- The answer of where the girls are **is literally in the drawing** we discover later.
TOP TIP: A character’s actions should have a direct bearing on the plot … If you can get some dramatic irony in there too, even better!
2) Ben, Ozark (2017 ongoing)
Why he’s unusual: ‘Crazy’ character who is 100% RIGHT
When financial advisor Marty Byrde (Jason Bateman) drags his family from Chicago to the Missouri Ozarks, he must launder money to appease a drug boss. Of course nothing goes smoothly, especially when Marty’s wife Wendy (Laura Linney) discover she LIKES being a kingpin (queenpin?).
Ben is Wendy’s bipolar brother and replaced the deceased Buddy in series 3 of this dark and deadly Netflix show. Unpredictable and sometimes reckless, Ben feels things deeply. Unsurprisingly then, he creates a huge raft of problems for The Byrdes. Taking up with Ruth, the Byrde’s right hand woman, Ben throws a lot of bombs into the family business. This forces the Byrdes’ hand on what they can do with him to protect themselves.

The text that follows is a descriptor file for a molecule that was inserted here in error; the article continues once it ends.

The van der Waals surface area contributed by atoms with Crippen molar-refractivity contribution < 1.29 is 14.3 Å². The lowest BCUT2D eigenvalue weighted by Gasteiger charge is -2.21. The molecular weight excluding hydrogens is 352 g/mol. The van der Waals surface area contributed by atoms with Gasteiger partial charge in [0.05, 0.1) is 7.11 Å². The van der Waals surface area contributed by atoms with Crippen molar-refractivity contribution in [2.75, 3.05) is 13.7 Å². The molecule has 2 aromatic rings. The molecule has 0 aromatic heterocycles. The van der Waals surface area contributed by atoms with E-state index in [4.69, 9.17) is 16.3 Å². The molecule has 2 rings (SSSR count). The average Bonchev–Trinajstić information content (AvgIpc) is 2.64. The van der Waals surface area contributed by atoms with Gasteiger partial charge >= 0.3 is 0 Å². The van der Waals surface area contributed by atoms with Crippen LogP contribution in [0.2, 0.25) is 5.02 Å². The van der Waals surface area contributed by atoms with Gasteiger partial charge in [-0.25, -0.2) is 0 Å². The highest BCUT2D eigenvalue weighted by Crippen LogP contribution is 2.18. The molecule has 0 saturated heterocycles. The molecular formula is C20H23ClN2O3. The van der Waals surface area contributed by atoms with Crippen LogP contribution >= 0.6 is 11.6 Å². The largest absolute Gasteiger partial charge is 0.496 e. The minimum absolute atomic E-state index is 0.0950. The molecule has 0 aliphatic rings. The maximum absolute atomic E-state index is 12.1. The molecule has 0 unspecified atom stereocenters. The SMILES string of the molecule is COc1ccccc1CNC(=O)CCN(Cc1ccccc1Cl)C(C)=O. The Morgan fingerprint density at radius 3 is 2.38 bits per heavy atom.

Watch Ben In Action
A powerhouse performance by Tom Pelphrey, Ben is a case study in authenticity and emotional truth. I am used to seeing characters with mental health issues drawn with broad strokes … at best. Nine times out of ten, they are stigmatising stereotypes.
This isn’t the case here. Ben’s rant in the taxi is just pure and real. His bipolar worldview is so recognisable. I related to all of it … Every. Single. Word. WATCH IT HERE.
Ben, the Truth Teller
What’s brilliant about Ben is he is the only one telling the truth. As he says again and again, the Byrdes’ situation is NOT NORMAL. It’s deeply dysfunctional and dangerous, yet they gaslight him constantly. They make out he is lying, confused, overreacting, is unreasonable, crazy.
In other words, exactly what people – well-meaning or not – do to people with mental health issues ALL THE TIME. So authentic and dripping in emotional truth.
TOP TIP: Do your research on mental health issues. Be aware of and avoid the common mistakes writers make when representing mental health in stories.